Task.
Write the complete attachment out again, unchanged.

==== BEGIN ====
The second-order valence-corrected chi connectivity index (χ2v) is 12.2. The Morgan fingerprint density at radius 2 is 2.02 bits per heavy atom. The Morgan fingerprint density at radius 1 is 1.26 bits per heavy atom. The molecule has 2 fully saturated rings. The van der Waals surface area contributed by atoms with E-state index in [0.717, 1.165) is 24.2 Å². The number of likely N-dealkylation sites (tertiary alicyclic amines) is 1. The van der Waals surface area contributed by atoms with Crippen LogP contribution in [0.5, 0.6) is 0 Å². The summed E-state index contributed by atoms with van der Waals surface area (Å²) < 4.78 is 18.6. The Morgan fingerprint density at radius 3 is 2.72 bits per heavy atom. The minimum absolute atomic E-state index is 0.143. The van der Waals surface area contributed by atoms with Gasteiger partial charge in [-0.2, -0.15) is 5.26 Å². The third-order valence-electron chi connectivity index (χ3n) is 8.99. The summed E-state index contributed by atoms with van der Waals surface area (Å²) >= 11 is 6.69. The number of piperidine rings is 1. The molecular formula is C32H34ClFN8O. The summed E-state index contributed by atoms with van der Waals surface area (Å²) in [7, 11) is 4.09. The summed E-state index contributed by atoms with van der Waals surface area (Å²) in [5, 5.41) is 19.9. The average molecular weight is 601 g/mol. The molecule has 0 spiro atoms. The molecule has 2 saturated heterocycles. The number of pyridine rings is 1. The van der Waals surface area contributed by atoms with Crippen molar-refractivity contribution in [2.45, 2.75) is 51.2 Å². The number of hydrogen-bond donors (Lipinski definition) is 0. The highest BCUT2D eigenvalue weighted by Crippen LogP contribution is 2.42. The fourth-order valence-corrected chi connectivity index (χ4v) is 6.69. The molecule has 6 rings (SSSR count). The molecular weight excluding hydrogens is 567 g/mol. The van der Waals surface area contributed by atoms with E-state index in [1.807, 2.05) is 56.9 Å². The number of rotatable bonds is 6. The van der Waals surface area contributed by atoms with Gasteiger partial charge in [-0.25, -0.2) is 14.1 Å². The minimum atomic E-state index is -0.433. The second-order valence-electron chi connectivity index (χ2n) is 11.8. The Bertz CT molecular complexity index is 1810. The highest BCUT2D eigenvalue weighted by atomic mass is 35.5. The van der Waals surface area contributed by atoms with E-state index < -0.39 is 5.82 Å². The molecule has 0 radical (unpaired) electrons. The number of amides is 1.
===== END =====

The second-order valence-corrected chi connectivity index (χ2v) is 12.2. The Morgan fingerprint density at radius 2 is 2.02 bits per heavy atom. The Morgan fingerprint density at radius 1 is 1.26 bits per heavy atom. The molecule has 2 fully saturated rings. The van der Waals surface area contributed by atoms with E-state index in [0.717, 1.165) is 24.2 Å². The number of likely N-dealkylation sites (tertiary alicyclic amines) is 1. The van der Waals surface area contributed by atoms with Crippen LogP contribution in [0.5, 0.6) is 0 Å². The summed E-state index contributed by atoms with van der Waals surface area (Å²) < 4.78 is 18.6. The Morgan fingerprint density at radius 3 is 2.72 bits per heavy atom. The minimum absolute atomic E-state index is 0.143. The van der Waals surface area contributed by atoms with Gasteiger partial charge in [-0.2, -0.15) is 5.26 Å². The third-order valence-electron chi connectivity index (χ3n) is 8.99. The summed E-state index contributed by atoms with van der Waals surface area (Å²) >= 11 is 6.69. The number of piperidine rings is 1. The molecular formula is C32H34ClFN8O. The summed E-state index contributed by atoms with van der Waals surface area (Å²) in [7, 11) is 4.09. The summed E-state index contributed by atoms with van der Waals surface area (Å²) in [5, 5.41) is 19.9. The average molecular weight is 601 g/mol. The molecule has 0 spiro atoms. The molecule has 2 saturated heterocycles. The number of pyridine rings is 1. The van der Waals surface area contributed by atoms with Crippen molar-refractivity contribution in [2.45, 2.75) is 51.2 Å². The number of hydrogen-bond donors (Lipinski definition) is 0. The highest BCUT2D eigenvalue weighted by Crippen LogP contribution is 2.42. The fourth-order valence-corrected chi connectivity index (χ4v) is 6.69. The molecule has 6 rings (SSSR count). The molecular weight excluding hydrogens is 567 g/mol. The van der Waals surface area contributed by atoms with E-state index in [1.807, 2.05) is 56.9 Å². The number of rotatable bonds is 6. The van der Waals surface area contributed by atoms with Gasteiger partial charge in [-0.25, -0.2) is 14.1 Å². The minimum atomic E-state index is -0.433. The second-order valence-electron chi connectivity index (χ2n) is 11.8. The Bertz CT molecular complexity index is 1810. The highest BCUT2D eigenvalue weighted by atomic mass is 35.5. The van der Waals surface area contributed by atoms with E-state index < -0.39 is 5.82 Å². The molecule has 0 radical (unpaired) electrons. The number of amides is 1.